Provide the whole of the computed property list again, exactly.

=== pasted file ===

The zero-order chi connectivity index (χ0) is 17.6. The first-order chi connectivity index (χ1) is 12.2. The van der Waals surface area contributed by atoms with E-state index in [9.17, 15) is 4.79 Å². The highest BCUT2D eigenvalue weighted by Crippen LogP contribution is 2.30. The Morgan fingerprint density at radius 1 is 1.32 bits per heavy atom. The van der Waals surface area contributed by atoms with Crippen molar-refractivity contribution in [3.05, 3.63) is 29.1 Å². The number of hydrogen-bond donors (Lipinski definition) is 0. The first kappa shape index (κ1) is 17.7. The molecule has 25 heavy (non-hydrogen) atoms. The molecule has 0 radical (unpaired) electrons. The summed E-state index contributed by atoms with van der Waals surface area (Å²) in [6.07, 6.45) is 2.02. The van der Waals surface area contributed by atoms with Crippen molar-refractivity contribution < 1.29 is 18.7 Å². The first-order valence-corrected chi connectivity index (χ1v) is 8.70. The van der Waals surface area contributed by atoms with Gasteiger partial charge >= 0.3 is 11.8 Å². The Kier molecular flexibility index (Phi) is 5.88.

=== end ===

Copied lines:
The zero-order chi connectivity index (χ0) is 17.6. The first-order chi connectivity index (χ1) is 12.2. The van der Waals surface area contributed by atoms with E-state index in [9.17, 15) is 4.79 Å². The highest BCUT2D eigenvalue weighted by Crippen LogP contribution is 2.30. The Morgan fingerprint density at radius 1 is 1.32 bits per heavy atom. The van der Waals surface area contributed by atoms with Crippen molar-refractivity contribution in [3.05, 3.63) is 29.1 Å². The number of hydrogen-bond donors (Lipinski definition) is 0. The first kappa shape index (κ1) is 17.7. The molecule has 25 heavy (non-hydrogen) atoms. The molecule has 0 radical (unpaired) electrons. The summed E-state index contributed by atoms with van der Waals surface area (Å²) in [6.07, 6.45) is 2.02. The van der Waals surface area contributed by atoms with Crippen molar-refractivity contribution < 1.29 is 18.7 Å². The first-order valence-corrected chi connectivity index (χ1v) is 8.70. The van der Waals surface area contributed by atoms with Gasteiger partial charge >= 0.3 is 11.8 Å². The Kier molecular flexibility index (Phi) is 5.88.